I can tell you the whole story, secrets and all, right from the beginning. Not the army version, which probably sounds more like a police report than it needs to, but the real McCoy.

But before I start explaining, maybe I should tell you how I ended up here, at U.S. Army HQ in London. I didn’t get here by choice, that’s for damn sure.


Over the North Atlantic
June 1942

. No, actually I didn’t want to die. Or live. I just didn’t care. Dying would have been better than puking my guts out again in a bucket. Which wouldn’t have been so bad if the bucket hadn’t been inside a freezing Flying Fortress halfway between Iceland and England, trying to ride out a North Atlantic storm. And if there hadn’t been a war going on, and I hadn’t been headed right for it.

I wanted to reach for the bucket again but the floor dropped out from under me as the Fortress was pounded by powerful, howling storm winds that seemed to scream at the fuselage, clawing at the plane’s skin for a way inside. Canvas-covered crates bounced on each other, held down by knotted ropes and the weight of what they carried. I worried about being crushed to death before I ever got to England, my military career ended by a crate of beans or grenades or whatever was important enough to rate air transport. The waist gunner openings were closed up. Only a small Perspex window let in what little light there was among the gray clouds at twenty thousand feet. The noise from the storm and the four straining engines pounded in my head like a jackhammer orchestra. I prayed for the plane to steady itself and held on to the hard metal seat for dear life. All I could think about was the fact that, just two days before, I was fat, dumb, and happy, just about to graduate from Officer Candidate School, and ready to enjoy the delights of life as a staff officer at the War Department in Washington, D.C. I was all set. The fix was in. Now I was in a fix.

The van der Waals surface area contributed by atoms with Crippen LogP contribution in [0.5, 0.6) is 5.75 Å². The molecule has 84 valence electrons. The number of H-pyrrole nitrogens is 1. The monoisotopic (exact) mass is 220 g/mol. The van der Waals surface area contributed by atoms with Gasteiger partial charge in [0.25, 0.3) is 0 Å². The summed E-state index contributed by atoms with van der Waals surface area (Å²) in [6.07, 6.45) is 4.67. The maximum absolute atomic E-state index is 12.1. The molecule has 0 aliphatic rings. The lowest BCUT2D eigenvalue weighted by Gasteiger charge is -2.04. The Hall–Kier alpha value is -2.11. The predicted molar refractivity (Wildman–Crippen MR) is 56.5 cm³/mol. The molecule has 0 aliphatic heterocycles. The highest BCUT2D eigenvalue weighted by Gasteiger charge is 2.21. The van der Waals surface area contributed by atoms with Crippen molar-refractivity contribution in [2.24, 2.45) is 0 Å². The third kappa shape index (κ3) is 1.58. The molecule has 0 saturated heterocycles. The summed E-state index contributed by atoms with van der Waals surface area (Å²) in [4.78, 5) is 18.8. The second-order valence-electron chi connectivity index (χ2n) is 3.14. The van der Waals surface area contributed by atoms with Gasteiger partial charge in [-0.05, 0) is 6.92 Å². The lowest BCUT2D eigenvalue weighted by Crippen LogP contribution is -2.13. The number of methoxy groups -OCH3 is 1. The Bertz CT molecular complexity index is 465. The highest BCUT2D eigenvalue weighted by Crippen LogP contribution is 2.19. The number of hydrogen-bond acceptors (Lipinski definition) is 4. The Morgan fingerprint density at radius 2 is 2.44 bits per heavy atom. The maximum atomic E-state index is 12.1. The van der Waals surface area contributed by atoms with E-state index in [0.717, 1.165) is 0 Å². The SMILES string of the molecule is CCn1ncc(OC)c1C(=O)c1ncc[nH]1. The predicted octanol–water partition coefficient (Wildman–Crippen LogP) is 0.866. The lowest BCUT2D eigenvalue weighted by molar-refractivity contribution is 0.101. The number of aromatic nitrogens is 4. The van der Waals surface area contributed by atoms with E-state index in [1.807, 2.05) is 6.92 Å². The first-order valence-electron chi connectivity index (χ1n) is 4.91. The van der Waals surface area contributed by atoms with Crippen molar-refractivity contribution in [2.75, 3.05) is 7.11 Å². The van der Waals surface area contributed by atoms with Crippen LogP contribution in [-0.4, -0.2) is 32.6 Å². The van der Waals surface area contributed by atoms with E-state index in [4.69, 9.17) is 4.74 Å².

I never wanted to be in the army. I was happy as a cop on the beat in Boston, just like my dad and my uncles, and seldom even left South Boston, where the Boyle family lived and worked. I had been on the job for three years, and my dad and his brothers and their pals watched out for me. That’s how it works. The rich folks on Beacon Hill look out for their own and the Irish in Southie look out for theirs. I guess it’s like that all over the world, but I really don’t know. Or care. That’s the world’s problem.